Accessibility: QR codes are frequently used to make print materials more accessible to visually-impaired persons by providing links to audio versions or web-hosted versions compatible with a screen reader. According to disability rights organization NoisyVision, most people who are visually impaired can still distinguish shadows and shapes, and for them QR codes are easily reocognized, making them a useful tool for ensuring equitable access to information.

QR codes can also link to versions in different languages, plain language versions, or video explainers for those who learn best from different media formats. You can print these codes in many sizes and design styles, provided you choose high-contrast colours.

Resilient Design Functionality: The high error tolerance of a QR code, with its many embedded check systems, means that small flaws in a DIY or handmade technique will be less likely to affect the readability of the design. QR codes work when reproduced with screen printing, embroidery, stickers, knitting, painting, beading, and even soft stretchy textiles.

Whether they’re stickers, tshirts, or patches, QR codes can be an interest- ing and even stylish addition to the gear that you already make and give out.

Artistic expression and hidden meaning in abstraction: QR codes don’t have to look like boring black and white images. These codes can be remade in a variety of shapes, dots, and stylized illustrations, provided you ensure the parts representing the code are in bold, high contrast colours.


1. Create the code on a site likeqrcode-monkey.com, and then trace over it with your stylized version.

2. As you add artistic elements, different shapes or colours, continue to test your code using your phone as you go to make sure it still works.

3. Ensure that you test your final design in different print and screen formats.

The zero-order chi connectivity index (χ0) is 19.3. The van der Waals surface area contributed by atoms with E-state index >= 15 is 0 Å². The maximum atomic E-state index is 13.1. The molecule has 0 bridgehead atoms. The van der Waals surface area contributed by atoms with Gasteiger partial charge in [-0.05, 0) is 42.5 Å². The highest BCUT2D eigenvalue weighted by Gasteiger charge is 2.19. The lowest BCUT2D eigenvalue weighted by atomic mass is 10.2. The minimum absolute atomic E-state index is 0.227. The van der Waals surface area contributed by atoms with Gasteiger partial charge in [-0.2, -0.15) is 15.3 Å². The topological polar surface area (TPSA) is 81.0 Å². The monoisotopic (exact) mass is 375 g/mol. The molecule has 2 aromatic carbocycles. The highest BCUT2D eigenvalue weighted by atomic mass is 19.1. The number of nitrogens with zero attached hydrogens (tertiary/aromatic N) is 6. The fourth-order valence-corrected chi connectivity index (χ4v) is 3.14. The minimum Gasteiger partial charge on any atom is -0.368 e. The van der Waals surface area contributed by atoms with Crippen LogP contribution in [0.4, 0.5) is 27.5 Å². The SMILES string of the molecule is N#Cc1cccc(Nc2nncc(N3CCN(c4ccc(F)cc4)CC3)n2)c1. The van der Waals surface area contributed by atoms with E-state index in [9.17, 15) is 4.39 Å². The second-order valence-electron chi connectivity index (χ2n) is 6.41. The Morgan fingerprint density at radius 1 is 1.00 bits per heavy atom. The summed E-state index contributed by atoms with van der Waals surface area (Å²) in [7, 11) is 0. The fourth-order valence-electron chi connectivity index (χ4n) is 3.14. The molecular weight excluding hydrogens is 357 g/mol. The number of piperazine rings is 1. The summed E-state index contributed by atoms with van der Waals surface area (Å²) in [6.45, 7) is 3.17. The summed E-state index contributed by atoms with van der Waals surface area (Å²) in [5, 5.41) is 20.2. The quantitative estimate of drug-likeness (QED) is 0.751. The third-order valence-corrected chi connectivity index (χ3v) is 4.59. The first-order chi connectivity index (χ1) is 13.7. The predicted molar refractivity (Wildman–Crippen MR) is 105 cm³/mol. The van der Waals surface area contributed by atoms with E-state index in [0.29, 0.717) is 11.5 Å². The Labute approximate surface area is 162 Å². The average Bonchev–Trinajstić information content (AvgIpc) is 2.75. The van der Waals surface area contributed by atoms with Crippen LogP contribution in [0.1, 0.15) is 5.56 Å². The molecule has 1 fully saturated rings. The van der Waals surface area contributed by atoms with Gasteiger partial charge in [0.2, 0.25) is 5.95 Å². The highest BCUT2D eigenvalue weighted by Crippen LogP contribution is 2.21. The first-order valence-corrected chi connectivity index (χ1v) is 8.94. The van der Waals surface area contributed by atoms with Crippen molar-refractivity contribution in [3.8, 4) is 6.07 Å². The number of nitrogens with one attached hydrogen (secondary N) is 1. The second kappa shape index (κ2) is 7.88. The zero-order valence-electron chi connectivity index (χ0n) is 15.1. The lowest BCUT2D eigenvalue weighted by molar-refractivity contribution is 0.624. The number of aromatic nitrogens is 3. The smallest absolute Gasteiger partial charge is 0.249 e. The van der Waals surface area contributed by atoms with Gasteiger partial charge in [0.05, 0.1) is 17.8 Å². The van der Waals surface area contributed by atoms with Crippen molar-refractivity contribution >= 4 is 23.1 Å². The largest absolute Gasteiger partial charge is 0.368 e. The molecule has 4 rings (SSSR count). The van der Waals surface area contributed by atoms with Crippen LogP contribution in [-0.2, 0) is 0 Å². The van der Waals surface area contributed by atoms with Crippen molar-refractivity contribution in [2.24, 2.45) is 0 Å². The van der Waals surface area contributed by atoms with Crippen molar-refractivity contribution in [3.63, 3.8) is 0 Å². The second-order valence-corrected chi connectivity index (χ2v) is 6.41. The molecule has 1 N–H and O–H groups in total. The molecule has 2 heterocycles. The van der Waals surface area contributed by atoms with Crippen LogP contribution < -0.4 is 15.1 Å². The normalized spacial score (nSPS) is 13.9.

You’ll want to ensure that you provide context that helps folks know that these codes are trustworthy. If you link to another webpage, try encoding a URL that is clearly identifiable as a trustworthy website that you own. Phishing, which directs people to malicious websites disguised as legitimate ones, is sadly all too common. You want to ensure that people feel they can trust the link preview that appears and then go on to visit your page.

We’re still reconciling what it means today for our offline lives to be shaped by what happens in cyberspace. So many of our connections and experiences of the world are defined by carrying a tiny powerful computer in our pocket all day long.

But I believe this digital reality makes revisiting DIY tools like QR codes very timely. Our phones can become tiny code translators that enable print and analog to be a meeting place between our online and offline worlds. They represent an opportunity to deliberately consent to the crossing between print and digital. They let us create symbols and imbue art with additional layers of meaning, and provide us more ways to wear and share information on our own terms.